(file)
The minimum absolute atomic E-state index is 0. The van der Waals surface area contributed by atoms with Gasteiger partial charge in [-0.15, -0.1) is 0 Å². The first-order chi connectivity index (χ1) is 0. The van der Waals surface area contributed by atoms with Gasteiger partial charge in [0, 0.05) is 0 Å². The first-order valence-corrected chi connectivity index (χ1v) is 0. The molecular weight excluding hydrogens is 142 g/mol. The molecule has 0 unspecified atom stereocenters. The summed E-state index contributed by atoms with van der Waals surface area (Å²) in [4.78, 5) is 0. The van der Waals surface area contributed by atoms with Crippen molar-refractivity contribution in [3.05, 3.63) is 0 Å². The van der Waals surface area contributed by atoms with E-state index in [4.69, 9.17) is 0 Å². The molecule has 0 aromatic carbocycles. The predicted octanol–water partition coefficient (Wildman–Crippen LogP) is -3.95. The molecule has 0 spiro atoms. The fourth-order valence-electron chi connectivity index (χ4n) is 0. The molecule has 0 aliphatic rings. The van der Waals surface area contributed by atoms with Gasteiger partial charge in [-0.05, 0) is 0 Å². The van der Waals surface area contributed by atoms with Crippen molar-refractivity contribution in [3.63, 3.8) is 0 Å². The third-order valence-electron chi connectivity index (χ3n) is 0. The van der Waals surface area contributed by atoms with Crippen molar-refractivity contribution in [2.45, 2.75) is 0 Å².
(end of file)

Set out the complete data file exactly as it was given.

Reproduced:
The minimum absolute atomic E-state index is 0. The van der Waals surface area contributed by atoms with Gasteiger partial charge in [-0.15, -0.1) is 0 Å². The first-order chi connectivity index (χ1) is 0. The van der Waals surface area contributed by atoms with Gasteiger partial charge in [0, 0.05) is 0 Å². The first-order valence-corrected chi connectivity index (χ1v) is 0. The molecular weight excluding hydrogens is 142 g/mol. The molecule has 0 unspecified atom stereocenters. The summed E-state index contributed by atoms with van der Waals surface area (Å²) in [4.78, 5) is 0. The van der Waals surface area contributed by atoms with Crippen molar-refractivity contribution in [3.05, 3.63) is 0 Å². The van der Waals surface area contributed by atoms with E-state index in [4.69, 9.17) is 0 Å². The molecule has 0 aromatic carbocycles. The predicted octanol–water partition coefficient (Wildman–Crippen LogP) is -3.95. The molecule has 0 spiro atoms. The fourth-order valence-electron chi connectivity index (χ4n) is 0. The molecule has 0 aliphatic rings. The van der Waals surface area contributed by atoms with Gasteiger partial charge in [-0.05, 0) is 0 Å². The van der Waals surface area contributed by atoms with Crippen molar-refractivity contribution in [3.63, 3.8) is 0 Å². The third-order valence-electron chi connectivity index (χ3n) is 0. The van der Waals surface area contributed by atoms with Crippen molar-refractivity contribution in [2.45, 2.75) is 0 Å².